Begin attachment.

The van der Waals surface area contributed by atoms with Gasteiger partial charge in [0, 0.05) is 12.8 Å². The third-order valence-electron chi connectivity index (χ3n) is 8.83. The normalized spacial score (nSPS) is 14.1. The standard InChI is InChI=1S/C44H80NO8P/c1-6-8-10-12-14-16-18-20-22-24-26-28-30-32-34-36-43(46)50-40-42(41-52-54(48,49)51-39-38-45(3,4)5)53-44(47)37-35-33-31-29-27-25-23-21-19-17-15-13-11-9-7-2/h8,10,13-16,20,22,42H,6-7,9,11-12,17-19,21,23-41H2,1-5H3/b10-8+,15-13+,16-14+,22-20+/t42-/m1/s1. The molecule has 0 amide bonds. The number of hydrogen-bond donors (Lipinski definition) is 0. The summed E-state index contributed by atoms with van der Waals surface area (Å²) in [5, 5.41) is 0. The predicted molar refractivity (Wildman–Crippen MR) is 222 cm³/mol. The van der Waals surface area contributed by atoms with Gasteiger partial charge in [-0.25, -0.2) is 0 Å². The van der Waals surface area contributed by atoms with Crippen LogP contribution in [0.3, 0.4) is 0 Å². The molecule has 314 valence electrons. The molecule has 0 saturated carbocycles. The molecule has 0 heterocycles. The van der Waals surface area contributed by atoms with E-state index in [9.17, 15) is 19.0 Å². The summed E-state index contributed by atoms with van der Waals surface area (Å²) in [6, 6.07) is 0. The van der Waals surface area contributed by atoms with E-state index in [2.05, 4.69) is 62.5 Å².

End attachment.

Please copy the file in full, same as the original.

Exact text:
The van der Waals surface area contributed by atoms with Gasteiger partial charge in [0, 0.05) is 12.8 Å². The third-order valence-electron chi connectivity index (χ3n) is 8.83. The normalized spacial score (nSPS) is 14.1. The standard InChI is InChI=1S/C44H80NO8P/c1-6-8-10-12-14-16-18-20-22-24-26-28-30-32-34-36-43(46)50-40-42(41-52-54(48,49)51-39-38-45(3,4)5)53-44(47)37-35-33-31-29-27-25-23-21-19-17-15-13-11-9-7-2/h8,10,13-16,20,22,42H,6-7,9,11-12,17-19,21,23-41H2,1-5H3/b10-8+,15-13+,16-14+,22-20+/t42-/m1/s1. The molecule has 0 amide bonds. The number of hydrogen-bond donors (Lipinski definition) is 0. The summed E-state index contributed by atoms with van der Waals surface area (Å²) in [5, 5.41) is 0. The predicted molar refractivity (Wildman–Crippen MR) is 222 cm³/mol. The van der Waals surface area contributed by atoms with Gasteiger partial charge in [-0.25, -0.2) is 0 Å². The van der Waals surface area contributed by atoms with Crippen LogP contribution in [0.3, 0.4) is 0 Å². The molecule has 314 valence electrons. The molecule has 0 saturated carbocycles. The molecule has 0 heterocycles. The van der Waals surface area contributed by atoms with E-state index in [9.17, 15) is 19.0 Å². The summed E-state index contributed by atoms with van der Waals surface area (Å²) in [6, 6.07) is 0. The van der Waals surface area contributed by atoms with E-state index in [2.05, 4.69) is 62.5 Å².